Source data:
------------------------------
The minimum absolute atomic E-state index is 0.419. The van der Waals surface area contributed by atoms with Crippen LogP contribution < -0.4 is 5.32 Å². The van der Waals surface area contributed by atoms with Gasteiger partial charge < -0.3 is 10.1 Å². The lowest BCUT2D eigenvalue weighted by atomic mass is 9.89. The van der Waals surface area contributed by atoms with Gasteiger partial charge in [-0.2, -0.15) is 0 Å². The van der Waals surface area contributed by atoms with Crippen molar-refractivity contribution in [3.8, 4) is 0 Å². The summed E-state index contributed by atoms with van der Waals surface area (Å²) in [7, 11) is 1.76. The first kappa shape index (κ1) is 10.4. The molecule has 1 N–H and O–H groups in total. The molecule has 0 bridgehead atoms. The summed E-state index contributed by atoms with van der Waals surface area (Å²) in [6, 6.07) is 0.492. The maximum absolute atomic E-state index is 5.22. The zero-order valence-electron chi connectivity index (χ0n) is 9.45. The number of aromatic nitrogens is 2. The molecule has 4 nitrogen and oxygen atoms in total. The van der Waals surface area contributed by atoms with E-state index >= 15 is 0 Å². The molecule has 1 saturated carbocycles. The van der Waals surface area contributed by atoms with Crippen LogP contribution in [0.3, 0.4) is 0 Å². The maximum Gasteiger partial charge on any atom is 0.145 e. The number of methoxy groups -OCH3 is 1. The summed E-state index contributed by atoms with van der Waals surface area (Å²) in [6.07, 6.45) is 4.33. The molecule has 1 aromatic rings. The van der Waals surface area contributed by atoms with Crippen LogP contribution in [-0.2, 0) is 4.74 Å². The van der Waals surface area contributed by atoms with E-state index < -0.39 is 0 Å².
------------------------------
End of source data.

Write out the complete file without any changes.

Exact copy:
The minimum absolute atomic E-state index is 0.419. The van der Waals surface area contributed by atoms with Crippen LogP contribution < -0.4 is 5.32 Å². The van der Waals surface area contributed by atoms with Gasteiger partial charge < -0.3 is 10.1 Å². The lowest BCUT2D eigenvalue weighted by atomic mass is 9.89. The van der Waals surface area contributed by atoms with Gasteiger partial charge in [-0.2, -0.15) is 0 Å². The van der Waals surface area contributed by atoms with Crippen molar-refractivity contribution in [3.8, 4) is 0 Å². The summed E-state index contributed by atoms with van der Waals surface area (Å²) in [7, 11) is 1.76. The first kappa shape index (κ1) is 10.4. The molecule has 1 N–H and O–H groups in total. The molecule has 0 bridgehead atoms. The summed E-state index contributed by atoms with van der Waals surface area (Å²) in [6, 6.07) is 0.492. The maximum absolute atomic E-state index is 5.22. The zero-order valence-electron chi connectivity index (χ0n) is 9.45. The number of aromatic nitrogens is 2. The molecule has 4 nitrogen and oxygen atoms in total. The van der Waals surface area contributed by atoms with E-state index >= 15 is 0 Å². The molecule has 1 saturated carbocycles. The van der Waals surface area contributed by atoms with Crippen LogP contribution in [0.3, 0.4) is 0 Å². The maximum Gasteiger partial charge on any atom is 0.145 e. The number of methoxy groups -OCH3 is 1. The summed E-state index contributed by atoms with van der Waals surface area (Å²) in [6.07, 6.45) is 4.33. The molecule has 1 aromatic rings. The van der Waals surface area contributed by atoms with Crippen LogP contribution in [-0.2, 0) is 4.74 Å². The van der Waals surface area contributed by atoms with E-state index < -0.39 is 0 Å².